Texas Whooping Crane Wintering Area May be Affected by Oil Spill - International Crane Foundation

International Crane Foundation

 

Texas Whooping Crane Wintering Area May be Affected by Oil Spill

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Guadalupe River Basin

A barrier island off the central Texas coast, Matagorda Island is part of the Aransas National Wildlife Refuge. Click on the image to enlarge.

Coastal marshes where the last remaining natural Whooping Crane population winter may be affected by the March 22 oil spill in Galveston Bay, Texas. Photo by Dave & Liz Smith

4/8/14: Media have been provided access to report first-hand on the Galveston Bay, Texas oil spill impacts and recovery efforts on Matagorda Island. The island is part of the barrier island chain that protects the wintering area for the last naturally occurring Whooping Crane population. Read the coverage from KHOU Houston (April 8, 2014): Oil spill clean-up: Ten tons removed from Matagorda Island.

4/2/14: Learn more about the response to the Galveston Bay oil spill at an informational session tomorrow (4/3) at 6:30 pm at the Port O’Connor Elementary School (508 Monroe Avenue, Port O’Conner, Texas). View more details on the public meeting.

The latest updates indicate that recovery efforts in the Coastal Bend region continue to require a large workforce and associated heavy equipment. ICF is heartened to read that the USFWS and Texas Parks and Wildlife Department are on-site to provide guidance and ensure that endangered species, such as Whooping Cranes, Piping Plovers, and sea turtles are not impacted by the oil or recovery activities. Read the Incident Command Center’s latest press release to learn more: Update 9: Matagorda Bay.

4/1/14:
Clean-up continues along Matagorda Island in response to the oil spill in Galveston Bay, Texas on March 22. The latest update from the Texas City “Y” Response Unified Command notes that there are no reports of oil reaching Matagorda Bay: Update 7: Matagorda Bay.

3/28/14: If you are following the response to the oil spill in Galveston Bay, Texas, check out the following links for updates on activities to protect Matagorda Bay and the wintering Whooping Cranes.

Galveston oil washes up on Matagorda Island (Victoria Advocate, March 27, 2014)

Follow updates from the Texas City “Y” Response Unified Command: Update 2: Matagorda Bay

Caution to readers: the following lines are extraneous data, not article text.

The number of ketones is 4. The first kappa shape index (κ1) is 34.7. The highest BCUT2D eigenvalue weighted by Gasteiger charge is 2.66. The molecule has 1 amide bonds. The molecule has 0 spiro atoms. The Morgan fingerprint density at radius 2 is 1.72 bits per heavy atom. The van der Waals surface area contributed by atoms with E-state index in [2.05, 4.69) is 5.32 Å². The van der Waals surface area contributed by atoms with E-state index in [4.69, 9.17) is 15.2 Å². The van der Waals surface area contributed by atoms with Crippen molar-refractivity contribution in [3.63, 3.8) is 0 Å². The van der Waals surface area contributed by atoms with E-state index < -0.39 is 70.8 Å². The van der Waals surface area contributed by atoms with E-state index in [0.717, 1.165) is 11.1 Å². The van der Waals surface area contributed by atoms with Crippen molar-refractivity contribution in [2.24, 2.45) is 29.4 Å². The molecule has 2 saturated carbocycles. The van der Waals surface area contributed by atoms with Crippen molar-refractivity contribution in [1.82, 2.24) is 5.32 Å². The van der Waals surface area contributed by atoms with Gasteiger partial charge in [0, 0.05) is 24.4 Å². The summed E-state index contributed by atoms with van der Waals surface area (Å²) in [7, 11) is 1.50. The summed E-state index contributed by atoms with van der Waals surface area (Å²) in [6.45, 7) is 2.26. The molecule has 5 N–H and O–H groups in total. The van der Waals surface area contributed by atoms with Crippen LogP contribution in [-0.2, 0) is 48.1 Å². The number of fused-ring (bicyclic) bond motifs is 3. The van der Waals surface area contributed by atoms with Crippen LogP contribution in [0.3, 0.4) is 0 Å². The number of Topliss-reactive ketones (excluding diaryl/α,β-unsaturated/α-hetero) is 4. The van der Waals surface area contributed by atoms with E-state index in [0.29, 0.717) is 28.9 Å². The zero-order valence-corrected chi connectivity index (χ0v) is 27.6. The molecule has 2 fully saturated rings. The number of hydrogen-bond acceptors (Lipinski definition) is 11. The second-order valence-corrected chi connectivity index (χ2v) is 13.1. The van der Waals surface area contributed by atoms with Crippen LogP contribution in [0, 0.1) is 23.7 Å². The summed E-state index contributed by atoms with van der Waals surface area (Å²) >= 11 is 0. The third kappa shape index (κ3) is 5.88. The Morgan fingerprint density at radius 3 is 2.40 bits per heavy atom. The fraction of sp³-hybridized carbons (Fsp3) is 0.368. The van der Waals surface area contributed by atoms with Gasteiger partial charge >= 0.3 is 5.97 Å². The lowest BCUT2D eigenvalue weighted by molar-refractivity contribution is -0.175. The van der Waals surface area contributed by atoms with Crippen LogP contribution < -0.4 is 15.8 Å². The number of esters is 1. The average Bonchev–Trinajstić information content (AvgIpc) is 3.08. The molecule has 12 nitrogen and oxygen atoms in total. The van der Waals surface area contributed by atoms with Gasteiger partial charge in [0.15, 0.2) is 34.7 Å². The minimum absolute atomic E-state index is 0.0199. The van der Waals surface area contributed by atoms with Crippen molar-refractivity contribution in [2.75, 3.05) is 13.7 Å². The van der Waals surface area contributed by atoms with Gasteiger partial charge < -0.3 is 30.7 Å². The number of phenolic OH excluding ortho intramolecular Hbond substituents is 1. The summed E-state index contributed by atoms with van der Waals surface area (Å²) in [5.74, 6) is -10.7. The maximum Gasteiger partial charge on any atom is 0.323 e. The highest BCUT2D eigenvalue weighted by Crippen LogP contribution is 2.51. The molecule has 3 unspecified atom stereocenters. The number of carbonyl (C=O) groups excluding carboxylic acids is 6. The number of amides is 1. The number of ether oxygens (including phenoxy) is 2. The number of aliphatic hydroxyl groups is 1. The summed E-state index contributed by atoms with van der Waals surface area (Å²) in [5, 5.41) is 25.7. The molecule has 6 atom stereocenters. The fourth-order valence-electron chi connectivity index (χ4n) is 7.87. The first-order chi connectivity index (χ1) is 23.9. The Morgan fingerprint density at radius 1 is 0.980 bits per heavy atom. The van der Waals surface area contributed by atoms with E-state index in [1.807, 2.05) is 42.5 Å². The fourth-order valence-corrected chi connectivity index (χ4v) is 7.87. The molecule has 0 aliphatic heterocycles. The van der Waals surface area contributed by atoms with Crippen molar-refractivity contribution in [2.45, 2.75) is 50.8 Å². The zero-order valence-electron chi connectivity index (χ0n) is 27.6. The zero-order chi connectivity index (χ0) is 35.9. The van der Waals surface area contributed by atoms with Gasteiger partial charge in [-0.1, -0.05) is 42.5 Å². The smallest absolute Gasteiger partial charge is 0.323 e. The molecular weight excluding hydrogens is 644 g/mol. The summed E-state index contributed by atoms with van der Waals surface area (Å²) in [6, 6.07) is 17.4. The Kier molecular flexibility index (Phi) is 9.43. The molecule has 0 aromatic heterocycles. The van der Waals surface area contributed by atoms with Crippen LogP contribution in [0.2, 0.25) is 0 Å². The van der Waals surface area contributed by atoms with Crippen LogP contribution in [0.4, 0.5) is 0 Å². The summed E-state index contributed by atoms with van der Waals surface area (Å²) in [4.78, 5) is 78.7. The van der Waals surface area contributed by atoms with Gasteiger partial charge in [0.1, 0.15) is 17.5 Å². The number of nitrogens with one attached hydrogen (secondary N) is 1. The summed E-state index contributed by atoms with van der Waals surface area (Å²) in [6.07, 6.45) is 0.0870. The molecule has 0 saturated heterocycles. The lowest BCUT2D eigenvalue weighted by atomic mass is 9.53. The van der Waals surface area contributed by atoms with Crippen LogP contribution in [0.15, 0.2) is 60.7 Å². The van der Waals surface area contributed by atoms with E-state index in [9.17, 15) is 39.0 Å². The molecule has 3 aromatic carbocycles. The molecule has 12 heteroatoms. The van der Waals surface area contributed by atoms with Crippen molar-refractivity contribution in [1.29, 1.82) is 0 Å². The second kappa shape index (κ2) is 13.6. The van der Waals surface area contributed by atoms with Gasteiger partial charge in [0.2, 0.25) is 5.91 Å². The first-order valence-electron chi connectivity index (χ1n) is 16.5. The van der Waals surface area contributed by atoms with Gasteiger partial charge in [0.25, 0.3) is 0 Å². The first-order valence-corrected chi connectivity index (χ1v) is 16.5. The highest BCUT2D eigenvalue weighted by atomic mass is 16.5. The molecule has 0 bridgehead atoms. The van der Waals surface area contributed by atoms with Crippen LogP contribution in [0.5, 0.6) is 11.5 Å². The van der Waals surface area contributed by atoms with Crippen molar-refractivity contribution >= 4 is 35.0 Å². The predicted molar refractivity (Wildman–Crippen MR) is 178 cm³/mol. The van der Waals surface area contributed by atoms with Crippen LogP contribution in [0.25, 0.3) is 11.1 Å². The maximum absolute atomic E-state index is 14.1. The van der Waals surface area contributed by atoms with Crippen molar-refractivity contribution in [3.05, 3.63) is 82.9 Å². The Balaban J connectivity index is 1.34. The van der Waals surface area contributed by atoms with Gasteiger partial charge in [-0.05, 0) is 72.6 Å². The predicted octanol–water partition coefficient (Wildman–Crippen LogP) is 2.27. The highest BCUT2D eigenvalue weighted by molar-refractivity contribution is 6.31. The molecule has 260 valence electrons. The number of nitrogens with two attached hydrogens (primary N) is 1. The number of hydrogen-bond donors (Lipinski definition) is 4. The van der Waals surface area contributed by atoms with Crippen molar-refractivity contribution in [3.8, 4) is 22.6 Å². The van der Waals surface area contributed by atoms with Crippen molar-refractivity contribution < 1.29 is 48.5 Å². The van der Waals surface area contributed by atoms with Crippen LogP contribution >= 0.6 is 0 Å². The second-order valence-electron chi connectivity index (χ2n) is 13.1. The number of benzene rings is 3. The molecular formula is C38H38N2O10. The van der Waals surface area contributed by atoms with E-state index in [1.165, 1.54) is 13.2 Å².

3/27/14: We are continuing to monitor the situation with the oil spill that occurred March 22 in Galveston Bay, Texas. A response team, including the U.S Coast Guard, Texas General Land Office and Kirby Inland Marine, has placed protective booms and other equipment to protect Matagorda Bay from the oil spill. We will keep you updated as we learn more.

Learn more:

U.S. Coast Guard press release, March 26, 2014

Oil spill response crews in Matagorda ahead of potential impact, North Texas e-news, March 27, 2014

Join the mailing list for the Texas City “Y” Response Unified Command for updates on the spill clean-up.

3/26/14: ICF’s Texas Program is monitoring the situation with the oil spill that occurred March 22 in Galveston Bay, Texas. The National Oceanic and Atmospheric Administration (NOAA) is predicting possible landfall of spilled oil on north Matagorda Island, along the Texas Gulf Coast, around midnight tonight.

Plans are underway to boom-off Cavallo Pass and several minor sloughs leading into the bays behind Matagorda Island. It is expected that some oil may still enter Matagorda Bay and could potentially put the wintering Whooping Cranes in this area at risk.

All agency partners in Texas are prepared to enact oil spill response and clean-up plans (learn more about Texas’ Oil Spill Prevention and Response Program). ICF will assist as needed to help protect the Whooping Cranes from any impacts caused by the spill. We will keep you updated as we learn more.

Learn more:

Oil spill puts wildlife in harm’s way, Houston Chronicle, March 26, 2014

As ship channel reopens after spill, cleanup shifts west, Houston Chronicle, March 26, 2014

3/25/14. ICF is concerned about the Kirby Inland Marine oil spill that occurred in Galveston Bay, Texas on March 22 (learn more about the spill). If prevailing winds and currents drive the oil spill southwest along the Texas coast, there may be a possible landfall of spilled oil along Matagorda Island and adjacent bays later this week. This could potentially put the endangered Whooping Crane at risk. An estimated 304 Whooping Cranes maintain their winter territories on the central Texas coast (including Matagorda Island); this is the only naturally occurring Whooping Crane population in the world.

Although the cranes are beginning their spring migration back to Canada, many Whooping Cranes are currently at risk in the Matagorda/Aransas National Wildlife Refuge area from the immediate impact of spilled oil. And any long-term impacts will continue to affect this recovering endangered species.

ICF is networking with the U.S. Fish and Wildlife Service and partners in Texas to track news about the extent and impacts (both short and long-term) of the oil spill. ICF will assist as needed to help protect the Whooping Cranes from any impacts caused by the spill. We will keep you updated as we learn more. Learn more about ICF’s work in the Guadalupe River basin in Texas.